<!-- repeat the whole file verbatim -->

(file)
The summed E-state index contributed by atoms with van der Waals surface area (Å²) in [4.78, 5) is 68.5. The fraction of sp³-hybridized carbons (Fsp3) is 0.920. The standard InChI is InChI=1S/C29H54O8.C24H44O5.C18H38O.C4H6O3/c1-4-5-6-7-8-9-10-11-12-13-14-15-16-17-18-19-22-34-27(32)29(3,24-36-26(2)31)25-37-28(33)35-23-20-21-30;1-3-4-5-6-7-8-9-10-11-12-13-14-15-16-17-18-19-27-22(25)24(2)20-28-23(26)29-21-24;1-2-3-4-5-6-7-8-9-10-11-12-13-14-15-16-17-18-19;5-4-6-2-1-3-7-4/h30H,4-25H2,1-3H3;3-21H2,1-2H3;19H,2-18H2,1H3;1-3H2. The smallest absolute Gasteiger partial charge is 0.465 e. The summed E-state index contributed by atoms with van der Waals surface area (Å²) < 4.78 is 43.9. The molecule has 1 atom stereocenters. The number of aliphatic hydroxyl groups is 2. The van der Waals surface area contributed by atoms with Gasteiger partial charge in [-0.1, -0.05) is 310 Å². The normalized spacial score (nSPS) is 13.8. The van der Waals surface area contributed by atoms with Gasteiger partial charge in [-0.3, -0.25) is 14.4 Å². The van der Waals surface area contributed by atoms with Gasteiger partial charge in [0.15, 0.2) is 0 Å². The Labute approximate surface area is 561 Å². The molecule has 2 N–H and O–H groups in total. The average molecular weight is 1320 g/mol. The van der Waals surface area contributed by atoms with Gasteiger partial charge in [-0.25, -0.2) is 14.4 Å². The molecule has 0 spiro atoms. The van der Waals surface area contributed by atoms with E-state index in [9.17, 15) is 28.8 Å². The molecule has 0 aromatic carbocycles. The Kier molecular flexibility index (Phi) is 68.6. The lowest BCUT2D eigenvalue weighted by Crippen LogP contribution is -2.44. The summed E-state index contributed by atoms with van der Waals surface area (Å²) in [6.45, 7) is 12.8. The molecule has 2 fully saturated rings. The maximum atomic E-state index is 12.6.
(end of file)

The summed E-state index contributed by atoms with van der Waals surface area (Å²) in [4.78, 5) is 68.5. The fraction of sp³-hybridized carbons (Fsp3) is 0.920. The standard InChI is InChI=1S/C29H54O8.C24H44O5.C18H38O.C4H6O3/c1-4-5-6-7-8-9-10-11-12-13-14-15-16-17-18-19-22-34-27(32)29(3,24-36-26(2)31)25-37-28(33)35-23-20-21-30;1-3-4-5-6-7-8-9-10-11-12-13-14-15-16-17-18-19-27-22(25)24(2)20-28-23(26)29-21-24;1-2-3-4-5-6-7-8-9-10-11-12-13-14-15-16-17-18-19;5-4-6-2-1-3-7-4/h30H,4-25H2,1-3H3;3-21H2,1-2H3;19H,2-18H2,1H3;1-3H2. The smallest absolute Gasteiger partial charge is 0.465 e. The summed E-state index contributed by atoms with van der Waals surface area (Å²) < 4.78 is 43.9. The molecule has 1 atom stereocenters. The number of aliphatic hydroxyl groups is 2. The van der Waals surface area contributed by atoms with Gasteiger partial charge in [-0.1, -0.05) is 310 Å². The normalized spacial score (nSPS) is 13.8. The van der Waals surface area contributed by atoms with Gasteiger partial charge in [-0.3, -0.25) is 14.4 Å². The van der Waals surface area contributed by atoms with Gasteiger partial charge in [0.15, 0.2) is 0 Å². The Labute approximate surface area is 561 Å². The molecule has 2 N–H and O–H groups in total. The average molecular weight is 1320 g/mol. The van der Waals surface area contributed by atoms with Gasteiger partial charge in [-0.25, -0.2) is 14.4 Å². The molecule has 0 spiro atoms. The van der Waals surface area contributed by atoms with E-state index in [9.17, 15) is 28.8 Å². The molecule has 0 aromatic carbocycles. The Kier molecular flexibility index (Phi) is 68.6. The lowest BCUT2D eigenvalue weighted by Crippen LogP contribution is -2.44. The summed E-state index contributed by atoms with van der Waals surface area (Å²) in [6.45, 7) is 12.8. The molecule has 2 fully saturated rings. The maximum atomic E-state index is 12.6.